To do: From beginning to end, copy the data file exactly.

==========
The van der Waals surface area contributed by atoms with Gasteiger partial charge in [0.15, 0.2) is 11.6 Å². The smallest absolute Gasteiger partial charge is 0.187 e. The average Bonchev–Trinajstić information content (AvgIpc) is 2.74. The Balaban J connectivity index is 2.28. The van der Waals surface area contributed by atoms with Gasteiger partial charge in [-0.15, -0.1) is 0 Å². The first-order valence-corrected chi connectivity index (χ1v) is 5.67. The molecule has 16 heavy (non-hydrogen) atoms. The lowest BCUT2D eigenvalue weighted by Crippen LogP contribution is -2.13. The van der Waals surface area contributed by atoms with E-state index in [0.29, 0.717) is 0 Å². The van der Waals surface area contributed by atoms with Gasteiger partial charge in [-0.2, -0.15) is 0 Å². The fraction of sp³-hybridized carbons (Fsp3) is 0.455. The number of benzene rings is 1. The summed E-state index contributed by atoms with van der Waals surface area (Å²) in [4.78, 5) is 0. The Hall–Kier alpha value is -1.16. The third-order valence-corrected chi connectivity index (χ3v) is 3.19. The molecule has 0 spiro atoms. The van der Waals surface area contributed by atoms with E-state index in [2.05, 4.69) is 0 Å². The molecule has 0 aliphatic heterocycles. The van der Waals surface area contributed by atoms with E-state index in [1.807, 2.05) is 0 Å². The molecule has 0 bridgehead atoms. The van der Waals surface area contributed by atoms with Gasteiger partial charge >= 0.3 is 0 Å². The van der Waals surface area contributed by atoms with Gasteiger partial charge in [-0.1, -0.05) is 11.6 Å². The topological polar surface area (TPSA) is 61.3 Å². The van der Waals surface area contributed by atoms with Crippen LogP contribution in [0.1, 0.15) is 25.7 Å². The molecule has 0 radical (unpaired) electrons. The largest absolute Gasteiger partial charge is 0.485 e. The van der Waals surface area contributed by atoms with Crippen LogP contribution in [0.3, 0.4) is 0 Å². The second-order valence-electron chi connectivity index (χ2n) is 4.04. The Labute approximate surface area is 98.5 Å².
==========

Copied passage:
The van der Waals surface area contributed by atoms with Gasteiger partial charge in [0.15, 0.2) is 11.6 Å². The smallest absolute Gasteiger partial charge is 0.187 e. The average Bonchev–Trinajstić information content (AvgIpc) is 2.74. The Balaban J connectivity index is 2.28. The van der Waals surface area contributed by atoms with Gasteiger partial charge in [-0.15, -0.1) is 0 Å². The first-order valence-corrected chi connectivity index (χ1v) is 5.67. The molecule has 16 heavy (non-hydrogen) atoms. The lowest BCUT2D eigenvalue weighted by Crippen LogP contribution is -2.13. The van der Waals surface area contributed by atoms with E-state index in [0.29, 0.717) is 0 Å². The van der Waals surface area contributed by atoms with Gasteiger partial charge in [-0.2, -0.15) is 0 Å². The fraction of sp³-hybridized carbons (Fsp3) is 0.455. The number of benzene rings is 1. The summed E-state index contributed by atoms with van der Waals surface area (Å²) in [4.78, 5) is 0. The Hall–Kier alpha value is -1.16. The third-order valence-corrected chi connectivity index (χ3v) is 3.19. The molecule has 0 spiro atoms. The van der Waals surface area contributed by atoms with E-state index in [2.05, 4.69) is 0 Å². The molecule has 0 aliphatic heterocycles. The van der Waals surface area contributed by atoms with E-state index in [1.807, 2.05) is 0 Å². The molecule has 0 bridgehead atoms. The van der Waals surface area contributed by atoms with Gasteiger partial charge >= 0.3 is 0 Å². The van der Waals surface area contributed by atoms with Gasteiger partial charge in [-0.1, -0.05) is 11.6 Å². The topological polar surface area (TPSA) is 61.3 Å². The van der Waals surface area contributed by atoms with Crippen LogP contribution in [0.1, 0.15) is 25.7 Å². The molecule has 0 radical (unpaired) electrons. The largest absolute Gasteiger partial charge is 0.485 e. The van der Waals surface area contributed by atoms with Crippen LogP contribution in [0.3, 0.4) is 0 Å². The second-order valence-electron chi connectivity index (χ2n) is 4.04. The Labute approximate surface area is 98.5 Å².